Here we propose a new method to couple light between an optical fiber and a planar waveguide circuit using a sub-wavelength waveguide grating. According to the homogenization theory or effective-medium theory , a composite medium comprising different materials combined at sub-wavelength scale (Λ<λ) can be approximated as a homogeneous media and its effective index can be expressed as a power series of the homogenization parameter χ=Λ/λ, where Λ is the grating period (pitch) and λ is the wavelength of light. The coupler principle is based on gradual modification of the waveguide mode effective index by the SWG effect. A general schematic of the proposed coupling method is illustrated in Fig. 1, with panel a showing the cross-sectional view (perpendicular to the chip plane), and panels b and c showing the in-plane views of SWG structures without and with waveguide width tapering, respectively.
The waveguide mode effective index is altered by chirping the SWG duty ratio r(z)=a(z)/Λ(z), where a(z) is the length of the waveguide core segment. In a general case both Λ(z) and a(z) may vary along the propagation direction z, but in this paper we consider a simple case of constant Λ, as varying a(z) suffices to explain the SWG effect. The duty ratio and hence the volume fraction of the waveguide core material is modified such that at one end of the coupler the effective index is matched to the HIC waveguide while near the chip facet it matches that of the optical fiber. The effective index of the mode in our SWG coupling structures increases with the grating duty ratio. The SWG effect can be advantageously combined with waveguide width tapering (Fig. 1, panel c) and also with SWG segment height or etch depth tapering arising from the reactive ion etching lag effect near the ends of the coupler (Fig. 1, panel a), the latter is discussed at the end of section 3. Unlike in the waveguide grating couplers based on diffraction, the SWG mechanism is non-resonant, hence intrinsically wavelength insensitive. This is a consequence of the fine scale of the segmentation compared to the wavelength of light, as it is predicted from the effective medium theory. Diffraction by the grating is frustrated provided the grating period Λ is less than the 1st order Bragg period ΛBragg=λ/(2n eff), unlike in long-period tapers and mode converter with Λ>λ/(2n eff) [37–39]. The latter have been proposed for mode size transformation in low index contrast waveguides such as those made in a silica-on-silicon platform, but their application in HIC waveguides is hindered by the reflection and diffraction losses incurred at the boundaries of different segments. Applying the SWG approach in an SOI waveguide with Si core and SiO2 cladding, an increasing portion of the Si core is removed and replaced with SiO2 when approaching the coupler end facing the fiber, and an effective index close to that of silica glass is obtained at the fiber-chip interface. Reflection loss at the coupling interface can be very small since index matching can be achieved as in photonic circuits fabricated using conventional silica-on-silicon technology.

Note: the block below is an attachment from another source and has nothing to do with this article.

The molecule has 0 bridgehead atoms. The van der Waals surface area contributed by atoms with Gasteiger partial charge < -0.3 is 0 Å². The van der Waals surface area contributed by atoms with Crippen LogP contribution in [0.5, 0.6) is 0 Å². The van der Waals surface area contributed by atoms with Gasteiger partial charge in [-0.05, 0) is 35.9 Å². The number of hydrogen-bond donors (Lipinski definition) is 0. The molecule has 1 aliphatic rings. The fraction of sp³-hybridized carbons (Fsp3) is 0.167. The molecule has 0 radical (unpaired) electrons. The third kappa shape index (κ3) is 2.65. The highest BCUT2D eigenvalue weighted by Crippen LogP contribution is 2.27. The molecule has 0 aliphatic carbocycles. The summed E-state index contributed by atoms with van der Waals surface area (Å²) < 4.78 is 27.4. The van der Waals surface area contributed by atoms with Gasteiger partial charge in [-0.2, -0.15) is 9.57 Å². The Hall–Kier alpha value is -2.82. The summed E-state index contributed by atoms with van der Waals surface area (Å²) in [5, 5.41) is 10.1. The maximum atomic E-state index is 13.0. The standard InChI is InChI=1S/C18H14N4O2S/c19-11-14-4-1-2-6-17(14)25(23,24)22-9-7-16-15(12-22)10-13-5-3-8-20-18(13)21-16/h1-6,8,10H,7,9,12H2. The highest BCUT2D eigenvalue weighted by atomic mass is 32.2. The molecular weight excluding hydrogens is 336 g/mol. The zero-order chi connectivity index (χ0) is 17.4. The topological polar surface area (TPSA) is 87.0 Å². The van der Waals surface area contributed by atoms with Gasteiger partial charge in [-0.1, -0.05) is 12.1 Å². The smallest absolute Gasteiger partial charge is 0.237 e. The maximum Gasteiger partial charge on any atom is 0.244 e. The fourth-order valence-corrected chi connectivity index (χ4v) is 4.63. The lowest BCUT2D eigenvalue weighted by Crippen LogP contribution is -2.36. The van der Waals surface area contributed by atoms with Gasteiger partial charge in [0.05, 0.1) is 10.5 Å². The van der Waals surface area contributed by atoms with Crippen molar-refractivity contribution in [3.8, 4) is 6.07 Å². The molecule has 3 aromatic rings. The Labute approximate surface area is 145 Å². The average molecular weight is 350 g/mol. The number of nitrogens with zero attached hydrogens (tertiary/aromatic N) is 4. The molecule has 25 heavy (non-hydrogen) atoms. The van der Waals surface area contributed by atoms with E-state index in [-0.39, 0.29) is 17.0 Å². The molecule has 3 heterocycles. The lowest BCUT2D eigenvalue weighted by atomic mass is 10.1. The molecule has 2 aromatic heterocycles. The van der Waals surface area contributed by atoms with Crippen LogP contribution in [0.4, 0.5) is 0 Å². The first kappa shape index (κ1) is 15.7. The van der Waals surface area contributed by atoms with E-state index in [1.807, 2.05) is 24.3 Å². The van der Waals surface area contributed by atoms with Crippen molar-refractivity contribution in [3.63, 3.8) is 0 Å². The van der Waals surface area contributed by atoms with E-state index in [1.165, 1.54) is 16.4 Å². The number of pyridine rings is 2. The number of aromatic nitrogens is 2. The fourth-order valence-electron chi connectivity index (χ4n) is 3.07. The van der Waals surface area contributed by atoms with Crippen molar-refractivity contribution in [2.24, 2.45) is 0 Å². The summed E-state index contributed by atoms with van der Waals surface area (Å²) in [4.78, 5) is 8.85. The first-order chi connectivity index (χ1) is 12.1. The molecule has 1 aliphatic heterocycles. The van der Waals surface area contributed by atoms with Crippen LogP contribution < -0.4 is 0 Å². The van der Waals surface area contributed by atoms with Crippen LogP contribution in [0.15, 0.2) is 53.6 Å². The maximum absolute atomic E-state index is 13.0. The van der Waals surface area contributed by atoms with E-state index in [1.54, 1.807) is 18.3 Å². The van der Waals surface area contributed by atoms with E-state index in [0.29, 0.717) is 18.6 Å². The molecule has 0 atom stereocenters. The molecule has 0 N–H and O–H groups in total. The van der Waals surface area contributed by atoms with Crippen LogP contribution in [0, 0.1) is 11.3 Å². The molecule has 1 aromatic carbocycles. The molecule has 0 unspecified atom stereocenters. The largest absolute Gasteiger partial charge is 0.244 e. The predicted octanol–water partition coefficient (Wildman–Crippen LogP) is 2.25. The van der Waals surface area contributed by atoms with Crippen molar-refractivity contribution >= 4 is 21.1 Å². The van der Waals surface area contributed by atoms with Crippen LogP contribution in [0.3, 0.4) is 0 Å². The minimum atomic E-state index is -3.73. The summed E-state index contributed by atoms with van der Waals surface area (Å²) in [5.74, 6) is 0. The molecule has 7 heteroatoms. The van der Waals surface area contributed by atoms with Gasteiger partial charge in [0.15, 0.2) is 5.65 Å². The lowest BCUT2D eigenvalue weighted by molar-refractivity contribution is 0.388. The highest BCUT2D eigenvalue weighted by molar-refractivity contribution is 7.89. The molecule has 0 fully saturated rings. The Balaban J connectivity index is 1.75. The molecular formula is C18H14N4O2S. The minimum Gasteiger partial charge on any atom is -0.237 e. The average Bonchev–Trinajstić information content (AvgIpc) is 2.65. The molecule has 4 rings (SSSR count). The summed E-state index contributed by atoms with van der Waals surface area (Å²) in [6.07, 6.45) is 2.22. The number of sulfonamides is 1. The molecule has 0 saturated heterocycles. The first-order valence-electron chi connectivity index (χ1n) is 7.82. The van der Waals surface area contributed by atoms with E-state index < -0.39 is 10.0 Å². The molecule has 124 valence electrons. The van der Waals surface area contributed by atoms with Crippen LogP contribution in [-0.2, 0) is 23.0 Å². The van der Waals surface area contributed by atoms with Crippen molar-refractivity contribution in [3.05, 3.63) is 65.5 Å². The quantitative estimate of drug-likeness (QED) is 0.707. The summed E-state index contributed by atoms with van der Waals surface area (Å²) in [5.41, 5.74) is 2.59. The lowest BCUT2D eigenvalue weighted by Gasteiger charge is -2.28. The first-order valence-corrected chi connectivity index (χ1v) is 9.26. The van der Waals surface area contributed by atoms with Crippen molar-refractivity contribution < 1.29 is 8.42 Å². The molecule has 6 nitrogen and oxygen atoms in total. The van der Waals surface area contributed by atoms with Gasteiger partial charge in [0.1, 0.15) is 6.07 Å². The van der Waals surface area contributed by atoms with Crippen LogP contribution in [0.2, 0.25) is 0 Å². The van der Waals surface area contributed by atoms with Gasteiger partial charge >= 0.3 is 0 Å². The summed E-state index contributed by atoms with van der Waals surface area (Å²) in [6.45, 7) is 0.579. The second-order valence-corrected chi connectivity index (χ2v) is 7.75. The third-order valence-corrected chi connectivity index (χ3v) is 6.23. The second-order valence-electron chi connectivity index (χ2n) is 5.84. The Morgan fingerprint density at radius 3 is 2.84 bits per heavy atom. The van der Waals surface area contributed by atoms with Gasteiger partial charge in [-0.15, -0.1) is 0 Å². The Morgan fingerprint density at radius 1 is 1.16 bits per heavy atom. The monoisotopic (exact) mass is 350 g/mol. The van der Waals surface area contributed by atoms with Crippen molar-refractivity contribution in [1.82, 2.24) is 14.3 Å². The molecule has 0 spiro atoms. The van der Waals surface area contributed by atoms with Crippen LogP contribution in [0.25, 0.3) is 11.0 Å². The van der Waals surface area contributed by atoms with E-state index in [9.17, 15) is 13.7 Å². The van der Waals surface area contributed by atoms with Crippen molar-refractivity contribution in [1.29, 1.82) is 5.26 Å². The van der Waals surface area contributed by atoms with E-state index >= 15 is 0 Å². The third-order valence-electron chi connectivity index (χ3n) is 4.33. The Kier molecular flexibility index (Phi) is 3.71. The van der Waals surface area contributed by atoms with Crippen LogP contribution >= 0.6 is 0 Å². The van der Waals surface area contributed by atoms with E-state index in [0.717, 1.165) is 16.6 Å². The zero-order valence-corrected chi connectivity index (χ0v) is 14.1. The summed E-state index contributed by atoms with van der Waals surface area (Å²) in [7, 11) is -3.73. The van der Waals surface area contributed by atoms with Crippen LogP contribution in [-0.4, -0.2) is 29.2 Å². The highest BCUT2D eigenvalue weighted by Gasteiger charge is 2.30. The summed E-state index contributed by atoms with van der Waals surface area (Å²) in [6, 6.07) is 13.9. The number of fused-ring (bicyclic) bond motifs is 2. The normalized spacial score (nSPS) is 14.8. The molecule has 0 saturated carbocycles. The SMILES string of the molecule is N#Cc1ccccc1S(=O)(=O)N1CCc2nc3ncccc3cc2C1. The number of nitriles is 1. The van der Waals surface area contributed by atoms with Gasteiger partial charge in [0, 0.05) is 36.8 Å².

3. Calculated examples of SWG coupling structures
We demonstrate the proposed coupling principle on examples of various two-dimensional coupling structures using 2D Finite Difference Time Domain (FDTD) calculations . In our couplers, the duty ratio is chirped linearly from r min=0.1 at the coupler end facing the fiber to r max=1 at the opposite end of the coupler, except for structure (H) with r min~0.33, see Table 1. The coupling structures were simulated for an SOI waveguide with Si core thickness 0.3 µm and SiO2 cladding thickness of 6 µm, with the corresponding refractive indices of nSi=3.467 and nSiO2=1.5.
In our FDTD calculations, at the input of the coupler (z=z 1) a continuous-wave (cw) Gaussian field with a width equivalent to the mode filed diameter (MFD) of the optical fiber mode at a wavelength λ=1.55 µm was assumed. MFD=10.4 µm of an SMF-28 fiber was used, for some structures also compared with MFD=5.9 µm of a C-type high numerical aperture fiber. The SWG waveguide is positioned along the z axis. Typical simulation window dimensions used were 50 µm (propagation direction) by 13 µm (transverse direction). The mesh size was 10 nm in both dimensions and the simulations ran for a total of 20,000 time steps each of Δt=2.2·10-17 s. The time step was chosen according to the Courant limit to ensure numerical stability of the algorithm. The coupler efficiency was calculated as η=ΓP 2/P 1, where P 1 is the input power injected at the right edge of the computation window (z=z 1), and P 2 is the output power crossing the output plane obtained by integrating the S z component of the Poynting vector along the left edge of the computation window (z=z 2) where the coupler joins the silicon waveguide, and Γ is the power overlap integral of the calculated field at the output plane z=z 2 with the fundamental mode of the Si waveguide.